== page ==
An Army psychiatrist accused of killing 13 and wounding nearly three dozen others at a Fort Hood, Texas, military post in 2009 has been denied a trial delay by a judge.
Major Nidal Hasan, 42, who has been allowed to represent himself, had requested a three-month postponement to his trial so he could prepare more. Military Judge Col. Tara Osborn refused the request Tuesday, and said jury selection was set for July 9 and was expected to last for four weeks; testimony will start Aug. 6 at the earliest.
Hasan's court martial has been sidetracked numerous times by questions over his legal representation and the beard he has, which violates military dress code. Opening statements had been scheduled to begin on July 1.
Most of those killed in the shooting four years ago at Fort Hood, a staging base for deployments to Iraq and Afghanistan, were military personnel. Hasan was shot four times by civilian police after the attack.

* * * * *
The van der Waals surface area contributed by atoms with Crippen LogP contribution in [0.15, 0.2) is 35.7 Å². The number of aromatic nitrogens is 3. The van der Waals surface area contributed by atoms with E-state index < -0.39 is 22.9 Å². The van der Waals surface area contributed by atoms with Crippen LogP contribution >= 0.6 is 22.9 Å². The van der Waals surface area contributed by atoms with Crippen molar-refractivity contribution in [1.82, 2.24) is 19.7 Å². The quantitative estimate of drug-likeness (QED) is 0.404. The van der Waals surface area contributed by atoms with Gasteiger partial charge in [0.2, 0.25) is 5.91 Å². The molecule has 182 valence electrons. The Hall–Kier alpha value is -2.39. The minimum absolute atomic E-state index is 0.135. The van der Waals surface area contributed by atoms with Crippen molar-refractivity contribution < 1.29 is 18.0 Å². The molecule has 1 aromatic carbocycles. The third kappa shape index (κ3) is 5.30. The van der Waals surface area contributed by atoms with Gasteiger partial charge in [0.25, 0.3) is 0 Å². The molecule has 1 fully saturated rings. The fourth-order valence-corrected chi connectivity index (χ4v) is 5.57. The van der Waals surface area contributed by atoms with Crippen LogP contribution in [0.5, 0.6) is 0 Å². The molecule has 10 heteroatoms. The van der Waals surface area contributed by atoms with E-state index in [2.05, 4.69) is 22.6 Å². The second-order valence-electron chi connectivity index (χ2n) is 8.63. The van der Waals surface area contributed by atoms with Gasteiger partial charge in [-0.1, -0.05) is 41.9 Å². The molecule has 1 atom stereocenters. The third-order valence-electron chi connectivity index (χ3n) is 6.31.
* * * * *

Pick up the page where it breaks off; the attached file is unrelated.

Hasan, who was born in the U.S. and is Muslim, could face the death penalty in the trial. He has been charged with 13 counts of first-degree murder; 32 others were wounded.
Osborn ruled last week that Hasan could not use as a defense that he carried out the base shooting in an attempt to protect Taliban leaders in Afghanistan.
According to witnesses, a gunman in an army combat uniform opened fire in a packed medical building on Nov. 5, 2009, stopping only to reload his weapon.
None of the victims posed an “immediate imminent threat” to Taliban personnel in Afghanistan, the judge said.
Although Hasan is representing himself, Osborn ordered his three former defense attorneys to remain on the case and to offer assistance to him if he requests help.
Hasan's trial was initially slated for March 2012, but was delayed twice because defense attorneys said they needed more time to prepare. It was delayed a third time last fall when Hasan appealed an order from then-judge Col. Gregory Gross that his beard be forcibly shaved if he didn't remove it before his trial.
Gross was ousted from the case and his order was thrown out, and court proceedings resumed in December with the current judge.
The Associated Press and Reuters contributed to this report.